Another area of the brain which is especially susceptible to injury are the temporal lobes. Both lobes are situated at each the side of the brain on level with the ears. These areas of the brain assist in maintaining memory, both long and short-term. The left temporal lobe relates to verbal memory used in the construction and regular use of language. The right lobe, in comparison, works more with visual memory and the ability to readily recognize and differentiate objects from one another. In addition, both temporal lobes assist in the interpretation of other people’s emotions. An injury to the temporal lobes could have a dramatic impact on memory and the ability to effectively communicate.
The occipital lobe is situated in the back of the brain and processes all visual information captured by the eyes. Primarily, the occipital lobe is responsible for our ability to recognize shapes and to understand just exactly what our eyes are focused upon. Suffering an injury to this area may leave a victim blind or without the ability to identify size or shape.
The parietal lobe is also located at the back of the brain not far above the occipital lobe. The parietal lobe controls movement, the sense of touch, and integrates signals from other parts of the brain which perceive and make sense of the reality around the body. An injury to the parietal lobe may affect spatial awareness and how information produced by the primary senses is processed.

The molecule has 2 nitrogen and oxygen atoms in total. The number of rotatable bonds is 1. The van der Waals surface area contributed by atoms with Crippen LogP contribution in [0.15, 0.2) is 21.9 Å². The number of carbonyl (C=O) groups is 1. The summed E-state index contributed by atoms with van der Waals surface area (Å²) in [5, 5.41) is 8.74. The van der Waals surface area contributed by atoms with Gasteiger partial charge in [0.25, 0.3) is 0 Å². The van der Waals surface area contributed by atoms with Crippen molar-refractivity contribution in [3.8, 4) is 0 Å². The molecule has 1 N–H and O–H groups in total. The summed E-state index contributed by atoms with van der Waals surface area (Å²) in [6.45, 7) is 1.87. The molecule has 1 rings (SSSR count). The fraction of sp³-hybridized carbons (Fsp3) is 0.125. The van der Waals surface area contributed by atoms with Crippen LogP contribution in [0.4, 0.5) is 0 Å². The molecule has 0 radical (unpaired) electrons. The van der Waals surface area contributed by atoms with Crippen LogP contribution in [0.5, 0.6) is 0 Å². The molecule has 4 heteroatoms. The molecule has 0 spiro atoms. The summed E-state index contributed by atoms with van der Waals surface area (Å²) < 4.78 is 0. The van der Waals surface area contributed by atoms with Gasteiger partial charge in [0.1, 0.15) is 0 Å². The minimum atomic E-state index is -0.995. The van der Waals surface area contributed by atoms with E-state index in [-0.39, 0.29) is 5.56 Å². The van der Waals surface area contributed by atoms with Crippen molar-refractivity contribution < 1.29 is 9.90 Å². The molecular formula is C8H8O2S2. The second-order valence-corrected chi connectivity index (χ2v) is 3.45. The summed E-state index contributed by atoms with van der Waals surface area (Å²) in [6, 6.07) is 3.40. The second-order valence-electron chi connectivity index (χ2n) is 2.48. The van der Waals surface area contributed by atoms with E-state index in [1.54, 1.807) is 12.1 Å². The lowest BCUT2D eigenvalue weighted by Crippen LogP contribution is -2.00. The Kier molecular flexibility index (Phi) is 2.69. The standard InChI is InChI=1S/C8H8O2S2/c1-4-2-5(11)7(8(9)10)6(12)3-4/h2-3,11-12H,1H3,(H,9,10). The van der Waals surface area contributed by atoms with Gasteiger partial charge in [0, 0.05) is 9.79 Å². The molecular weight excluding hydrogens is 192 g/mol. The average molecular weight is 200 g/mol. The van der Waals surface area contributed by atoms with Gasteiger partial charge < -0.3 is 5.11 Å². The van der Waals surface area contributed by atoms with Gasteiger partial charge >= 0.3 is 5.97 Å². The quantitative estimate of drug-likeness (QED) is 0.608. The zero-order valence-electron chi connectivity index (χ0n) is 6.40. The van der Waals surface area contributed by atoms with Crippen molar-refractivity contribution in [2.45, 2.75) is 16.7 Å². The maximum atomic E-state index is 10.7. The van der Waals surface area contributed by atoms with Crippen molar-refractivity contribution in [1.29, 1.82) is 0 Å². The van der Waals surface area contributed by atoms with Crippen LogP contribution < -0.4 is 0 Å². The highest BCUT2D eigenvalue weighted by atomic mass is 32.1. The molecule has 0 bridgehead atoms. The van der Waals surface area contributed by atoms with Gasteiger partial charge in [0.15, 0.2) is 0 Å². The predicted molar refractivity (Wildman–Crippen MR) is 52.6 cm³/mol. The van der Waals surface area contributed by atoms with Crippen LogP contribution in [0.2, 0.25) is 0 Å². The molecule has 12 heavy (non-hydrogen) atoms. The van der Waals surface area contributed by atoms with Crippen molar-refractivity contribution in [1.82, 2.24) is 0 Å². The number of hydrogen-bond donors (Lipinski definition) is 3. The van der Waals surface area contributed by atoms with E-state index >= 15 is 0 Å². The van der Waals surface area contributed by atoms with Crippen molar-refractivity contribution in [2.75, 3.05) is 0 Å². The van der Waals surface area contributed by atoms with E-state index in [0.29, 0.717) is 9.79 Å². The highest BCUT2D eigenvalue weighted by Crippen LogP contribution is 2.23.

The cerebellum is located above the brain stem, positioned near the back of the skull. The placement of the cerebellum allows far more protection from trauma than the other lobes. The cerebellum coordinates movement, balance, and equilibrium. An injury to the cerebellum might affect a victim’s ability to walk, stand straight and still, or even the use of their hands.
The brain stem is located at the lower middle of the brain. The brain stem is a vital area attaching the brain to the spinal cord. It serves as a conduit which coordinates the various signals exchanged between the body and the brain. The brain stem is also responsible for regulating autonomic functions which keep the body alive, such as breathing, heartbeat, and digestion. While injuries to the brain stem do not typically result in cognitive difficulties, they do have detrimental affects and might even prove serious or life-threatening.